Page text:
Don’t let bad critics determine your life, column by Michaela Shifley

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As I sat down to contemplate writing the last newspaper column of my college career, I found that I was stuck. What topic would be most appropriate for a last column? Should I talk about saying goodbye? Should I give deep words of wisdom for my fellow peers at Rocky Mountain College? I couldn’t decide. Finally, as I was sitting in the Student Union Building, chatting with friends and catching up on the latest news, inspiration struck – and it came in the form of (accidentally) overhearing a couple of (unknown) girls talking about how much they hate me. Yes, you read that right – apparently, Sally and Sue (as they will be referred to in this column) hate me. This is perfect, I thought to myself. I’ve finally found the topic for my last column – the issue of criticism.

Criticism, as feedback, is a valuable tool. Used properly, criticism can help to push people towards greatness, make them better at their jobs, and can ultimately point out areas where we can improve ourselves in all areas of life. I have received helpful and effective criticism from professors, bosses, and even friends. Although, at times, their honest comments can sting a little, I am reassured by the fact that they are offering critiques because they know that I am capable of doing and being better.

However, criticism can also be used to hurt others. Criticism used for evil can humiliate people, degrade them, and destroy their self-esteem. Criticism, often disguised as gossip, that is unconstructive, unhelpful, and given only to cause upset and hurt can really do damage to the receiver. In my case, Sally and Sue’s words hurt; I mean, how could they not? For someone you’ve never met before to say they hate you is a pretty strong statement. What did I do wrong? How did I offend someone that I don’t even know? After thinking about it for a while, I realized that their criticism was not a reflection of me, but rather a reflection of Sally and Sue. Their criticism had no meaning behind it; it wasn’t meant to be useful, but only meant to cause pain and distress.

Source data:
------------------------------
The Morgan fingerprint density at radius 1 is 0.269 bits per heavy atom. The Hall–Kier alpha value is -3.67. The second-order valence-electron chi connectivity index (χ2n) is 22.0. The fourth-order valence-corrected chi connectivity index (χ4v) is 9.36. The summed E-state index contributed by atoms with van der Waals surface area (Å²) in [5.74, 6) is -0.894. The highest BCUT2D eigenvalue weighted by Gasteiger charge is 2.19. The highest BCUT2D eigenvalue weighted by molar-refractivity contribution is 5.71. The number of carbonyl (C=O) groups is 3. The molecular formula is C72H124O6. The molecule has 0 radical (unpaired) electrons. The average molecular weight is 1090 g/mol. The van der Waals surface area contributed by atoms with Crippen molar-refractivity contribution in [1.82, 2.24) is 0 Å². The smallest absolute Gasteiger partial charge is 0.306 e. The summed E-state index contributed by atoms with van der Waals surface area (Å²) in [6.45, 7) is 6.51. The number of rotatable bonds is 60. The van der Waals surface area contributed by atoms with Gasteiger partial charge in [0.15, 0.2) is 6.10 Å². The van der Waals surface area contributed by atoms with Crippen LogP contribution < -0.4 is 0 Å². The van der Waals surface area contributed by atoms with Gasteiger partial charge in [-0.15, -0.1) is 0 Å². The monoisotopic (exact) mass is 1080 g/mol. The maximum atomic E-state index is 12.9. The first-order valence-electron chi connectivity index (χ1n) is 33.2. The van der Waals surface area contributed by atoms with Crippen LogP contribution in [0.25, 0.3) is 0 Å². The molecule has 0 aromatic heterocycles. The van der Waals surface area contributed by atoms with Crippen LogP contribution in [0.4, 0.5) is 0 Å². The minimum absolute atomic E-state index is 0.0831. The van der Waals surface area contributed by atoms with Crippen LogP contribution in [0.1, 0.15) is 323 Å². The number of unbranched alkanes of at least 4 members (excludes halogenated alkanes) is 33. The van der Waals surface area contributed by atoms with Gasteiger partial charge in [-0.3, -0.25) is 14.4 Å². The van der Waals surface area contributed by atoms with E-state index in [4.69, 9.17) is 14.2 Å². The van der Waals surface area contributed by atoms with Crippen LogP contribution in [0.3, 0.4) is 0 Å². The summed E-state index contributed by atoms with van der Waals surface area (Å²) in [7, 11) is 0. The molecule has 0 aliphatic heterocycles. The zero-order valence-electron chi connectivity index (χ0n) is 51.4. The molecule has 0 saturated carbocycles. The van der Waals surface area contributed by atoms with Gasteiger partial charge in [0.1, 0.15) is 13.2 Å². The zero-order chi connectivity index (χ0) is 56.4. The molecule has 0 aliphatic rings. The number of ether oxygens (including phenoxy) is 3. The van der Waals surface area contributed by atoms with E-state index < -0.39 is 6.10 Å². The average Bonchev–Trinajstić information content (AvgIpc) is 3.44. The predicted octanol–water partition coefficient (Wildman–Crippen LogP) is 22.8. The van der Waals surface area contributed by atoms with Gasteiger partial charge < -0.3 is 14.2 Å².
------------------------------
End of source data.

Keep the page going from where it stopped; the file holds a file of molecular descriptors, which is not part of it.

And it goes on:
I am lucky – I was raised to always believe in myself and my actions, and to brush myself off when life gets tough and move on. But not everyone is as fortunate. There are people here on campus, and out in the world, who can truly be hurt by such vitriol and hate speech. If anyone pays attention to the news, you can see that the consequences of gossip and bullying can be quite dire. Do you really want to be responsible for someone’s potential suicide, or even for just causing them to have a terrible day?

Yes, everyone has a right to their opinion – but you don’t have a right to be outright hateful and mean to other people without consequence or thought for how it affects them. I guess the ultimate point of this article is directed towards anyone who has also received, or accidentally overheard, bad criticism about themselves. To you, I say this: there is a difference between people who offer constructive criticism because they want to push you and make you better, and people who are jealous and insecure and want to see you fail. Don’t let hateful people determine the path that your life takes. They are lashing out against something that has gone wrong in their own lives, and instead of hating them for it and trying to fix ourselves when we’re just fine as we are, we should feel sympathy for them. Perhaps they have received terrible criticism about themselves, and this is the only way they know how to deal with it.

As we travel along our college career paths, and eventually venture into the real world, there will be people who seek to hurt and injure with hurtful criticism. Be confident in the fact that you are the one who knows yourself best; their critiques don’t matter. Don’t let bad critics determine your life. Stay true to your path. No matter what.

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